No Corn, No Country

Last week saw a big victory for the farmers and civil society groups behind the campaign known as “Sin Maíz No Hay País” (No Corn No Country); a network calling for food sovereignty and an end to the use of GM crops in Mexico.

In an unprecedented move, the District Federal Court for Civil Matters in Mexico City emitted a precautionary legal measure to stop existing and pending permits for the use of GM corn.

Citing risk of imminent damage to the environment, the measure will impede multinational corporations such as Monsanto and Pioneer from releasing GM corn onto Mexican fields until the lawsuit is resolved. The news is being seen as a battle won in the long conflict against genetically modified crops, marking the start of a new stage in the struggle for food sovereignty in Mexico.

The legal measure is a result of a class action lawsuit (or representative action) whereby a group of citizens can make a joint claim. On July 5, 2013, citizens, farmers, environmentalists, indigenous peoples, lawyers, scientists and activists working for the defense of the national staple crop – corn – did just that. Among them: Dr. Raul Hernandez Garciadiego, representative of the Tehuacán Amaranth Presidium, José Carlos Redon, leader from Del Bosque convivium and Eduardo Correa, coordinator of the Slow Food Youth Network in Mexico.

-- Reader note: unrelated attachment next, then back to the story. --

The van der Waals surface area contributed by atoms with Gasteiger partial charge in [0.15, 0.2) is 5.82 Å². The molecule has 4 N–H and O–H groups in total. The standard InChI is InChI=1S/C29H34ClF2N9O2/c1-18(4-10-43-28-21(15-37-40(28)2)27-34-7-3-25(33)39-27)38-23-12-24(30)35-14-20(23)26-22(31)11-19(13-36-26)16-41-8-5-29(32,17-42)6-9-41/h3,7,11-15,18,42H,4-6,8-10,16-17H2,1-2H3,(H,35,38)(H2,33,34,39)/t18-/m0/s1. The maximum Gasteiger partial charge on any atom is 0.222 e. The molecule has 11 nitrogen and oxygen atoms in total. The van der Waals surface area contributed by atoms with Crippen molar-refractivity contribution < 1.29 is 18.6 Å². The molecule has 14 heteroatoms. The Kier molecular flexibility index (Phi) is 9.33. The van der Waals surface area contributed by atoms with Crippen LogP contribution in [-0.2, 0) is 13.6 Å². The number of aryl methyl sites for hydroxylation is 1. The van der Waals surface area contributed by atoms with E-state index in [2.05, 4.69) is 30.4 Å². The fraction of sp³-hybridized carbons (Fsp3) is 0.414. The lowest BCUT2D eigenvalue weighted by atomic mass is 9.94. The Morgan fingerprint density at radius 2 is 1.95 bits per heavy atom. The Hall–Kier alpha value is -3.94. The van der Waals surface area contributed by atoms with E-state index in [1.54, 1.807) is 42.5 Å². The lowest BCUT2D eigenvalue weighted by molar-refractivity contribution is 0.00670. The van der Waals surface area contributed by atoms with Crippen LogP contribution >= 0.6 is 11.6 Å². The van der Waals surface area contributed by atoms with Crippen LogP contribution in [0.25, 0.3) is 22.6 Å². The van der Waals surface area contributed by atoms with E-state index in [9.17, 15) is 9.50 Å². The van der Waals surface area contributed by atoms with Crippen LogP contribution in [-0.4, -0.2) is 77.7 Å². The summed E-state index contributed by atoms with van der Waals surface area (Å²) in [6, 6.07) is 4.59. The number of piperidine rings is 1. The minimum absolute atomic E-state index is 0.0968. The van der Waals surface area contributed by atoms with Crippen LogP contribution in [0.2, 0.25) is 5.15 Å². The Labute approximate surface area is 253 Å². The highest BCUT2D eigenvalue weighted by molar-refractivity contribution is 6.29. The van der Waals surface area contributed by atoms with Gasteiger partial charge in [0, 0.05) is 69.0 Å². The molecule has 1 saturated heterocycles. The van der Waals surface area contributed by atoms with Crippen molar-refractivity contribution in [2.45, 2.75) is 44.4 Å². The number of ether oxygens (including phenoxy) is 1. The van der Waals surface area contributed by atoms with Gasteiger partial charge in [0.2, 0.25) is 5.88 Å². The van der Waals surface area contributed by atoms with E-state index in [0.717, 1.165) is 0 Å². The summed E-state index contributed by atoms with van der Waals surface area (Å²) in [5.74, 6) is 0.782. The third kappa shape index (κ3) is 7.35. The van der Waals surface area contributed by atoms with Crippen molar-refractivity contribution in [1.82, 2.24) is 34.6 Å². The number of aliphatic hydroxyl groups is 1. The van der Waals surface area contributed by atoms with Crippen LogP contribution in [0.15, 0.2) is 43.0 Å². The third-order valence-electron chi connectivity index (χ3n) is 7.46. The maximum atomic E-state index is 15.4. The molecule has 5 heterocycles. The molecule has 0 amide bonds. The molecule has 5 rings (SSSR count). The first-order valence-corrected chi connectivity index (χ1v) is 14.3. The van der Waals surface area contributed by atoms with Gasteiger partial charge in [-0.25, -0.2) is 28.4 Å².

Speaking on October 10, Eduardo Correa said:

“We feel very honored to have been invited to participate in the signing of this historic document. As members of Slow Food, it is our duty to take a stand and act accordingly with our convictions and ideals. It is no longer enough to be responsible co-producers; today we must take affirmative actions oriented to preserve all that we consider essential for nature, and for us… We give thanks to those who started this fight for all of us; we are proud to be able to support you and to actively join the ranks of the campaign in defense of Mexican corn: Sin Maíz No Hay País.”

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Photo credit: Aromina Garcia, Agencia Púlsar

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